Jean Johnston’s Messiah performance in 1977 that “needed some sort of an orchestra”, there
was, as Adina Poole put it “a growing need for more classical music in Darwin”.
In the late 1970’s a concert band was formed under the direction of Nora Miller.
It comprised mainly wind players but string players also took part, simply for the joy of
ensemble playing.
During this time, 1977-84, there was also a putsch, by prominent members of the Darwin
community, for the establishment of a professional orchestra.
I have been told that Paul Everingham, the first Chief Minister of the Northern Territory, had a
symphony orchestra high on his list of “wants” for the NT.
Daryl Manzie, the then Minister for Community Development led the initiative to find funding;
and approaches were made both to the Australian Broadcasting Corporation, and to the
Federal Government, through the Australia Council’s “Study of the Future Development of
Orchestras in Australia”; but in both cases sadly to no avail.
It was, however, the arrival, in the early 1983, of Pat O’Leary, the wife of the then Chief
Justice, which gave both the momentum and the all-important expertise essential for the
development of the Darwin String Ensemble.
In the mean time Brown’s Mart, the Community Arts Project, Directed by Ken Conway, also
became involved. At the end of 1981 a Felix Meagher carried out a “Music Needs Survey” at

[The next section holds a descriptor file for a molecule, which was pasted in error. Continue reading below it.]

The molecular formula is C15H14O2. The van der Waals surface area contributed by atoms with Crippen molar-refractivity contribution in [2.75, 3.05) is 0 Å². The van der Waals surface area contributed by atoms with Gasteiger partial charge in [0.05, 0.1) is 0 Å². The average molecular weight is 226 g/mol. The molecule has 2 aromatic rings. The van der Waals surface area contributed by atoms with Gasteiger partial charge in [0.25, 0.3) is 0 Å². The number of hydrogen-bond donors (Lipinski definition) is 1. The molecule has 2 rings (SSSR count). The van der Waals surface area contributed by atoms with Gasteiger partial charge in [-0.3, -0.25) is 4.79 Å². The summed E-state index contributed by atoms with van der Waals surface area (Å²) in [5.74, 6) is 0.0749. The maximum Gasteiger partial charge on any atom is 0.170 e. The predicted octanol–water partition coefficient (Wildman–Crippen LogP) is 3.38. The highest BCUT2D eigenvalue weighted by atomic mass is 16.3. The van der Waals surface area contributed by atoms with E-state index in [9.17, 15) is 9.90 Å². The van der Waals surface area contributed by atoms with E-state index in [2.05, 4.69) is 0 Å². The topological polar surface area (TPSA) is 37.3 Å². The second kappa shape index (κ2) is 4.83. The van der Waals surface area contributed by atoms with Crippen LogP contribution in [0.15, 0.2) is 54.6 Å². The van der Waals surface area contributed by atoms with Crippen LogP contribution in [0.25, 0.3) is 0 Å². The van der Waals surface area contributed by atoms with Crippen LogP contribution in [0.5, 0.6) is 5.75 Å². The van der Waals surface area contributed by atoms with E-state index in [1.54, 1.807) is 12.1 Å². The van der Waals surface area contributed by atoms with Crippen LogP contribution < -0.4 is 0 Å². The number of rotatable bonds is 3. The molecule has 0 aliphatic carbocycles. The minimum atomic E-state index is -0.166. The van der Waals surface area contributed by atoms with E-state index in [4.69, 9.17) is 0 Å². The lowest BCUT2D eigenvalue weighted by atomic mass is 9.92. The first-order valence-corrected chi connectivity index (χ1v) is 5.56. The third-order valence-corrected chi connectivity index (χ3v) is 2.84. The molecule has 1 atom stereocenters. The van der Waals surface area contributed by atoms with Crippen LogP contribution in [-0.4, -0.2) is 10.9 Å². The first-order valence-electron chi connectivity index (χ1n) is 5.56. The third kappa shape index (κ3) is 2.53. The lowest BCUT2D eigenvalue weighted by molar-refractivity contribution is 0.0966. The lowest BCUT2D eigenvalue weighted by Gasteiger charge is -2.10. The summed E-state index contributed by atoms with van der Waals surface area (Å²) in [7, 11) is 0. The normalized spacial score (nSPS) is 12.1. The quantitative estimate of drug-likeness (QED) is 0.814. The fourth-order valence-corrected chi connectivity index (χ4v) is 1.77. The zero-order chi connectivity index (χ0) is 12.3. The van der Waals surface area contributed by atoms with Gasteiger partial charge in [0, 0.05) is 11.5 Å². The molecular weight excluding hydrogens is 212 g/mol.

Darwin and as a result of the report, funding was made available for the appointment of a
Music Project Officer, a Bob Petchell.
From 1983, through Brown’s Mart, a number of initiatives were developed and carried out, to
enhance the level of music activity in the City of Darwin.
For example, between the 22nd and the 29th of May 1983, string teacher and music educator
Mitchel Brunsden was brought to Darwin at the request of the string teachers of the City.
2Mitchel Brunsden was at that time the South Australian Education Departments Senior String
Teacher.
He was to teach and give workshops to the string players and teachers.
It was “a tremendous success” as Adina Poole’s report to Browns Mart put it.
The success of the project led to a subsequent visit by Professor John Hopkins later that
same year.
The concert, held at the “Octagon” at Nightcliff High School, presented at the end of the visit
received considerable accolades.
As Bob Petchell put it in his report…”the concert was excellent and a real first for Darwin”.
John Hopkins returned the next year, 1984, to conduct another performance.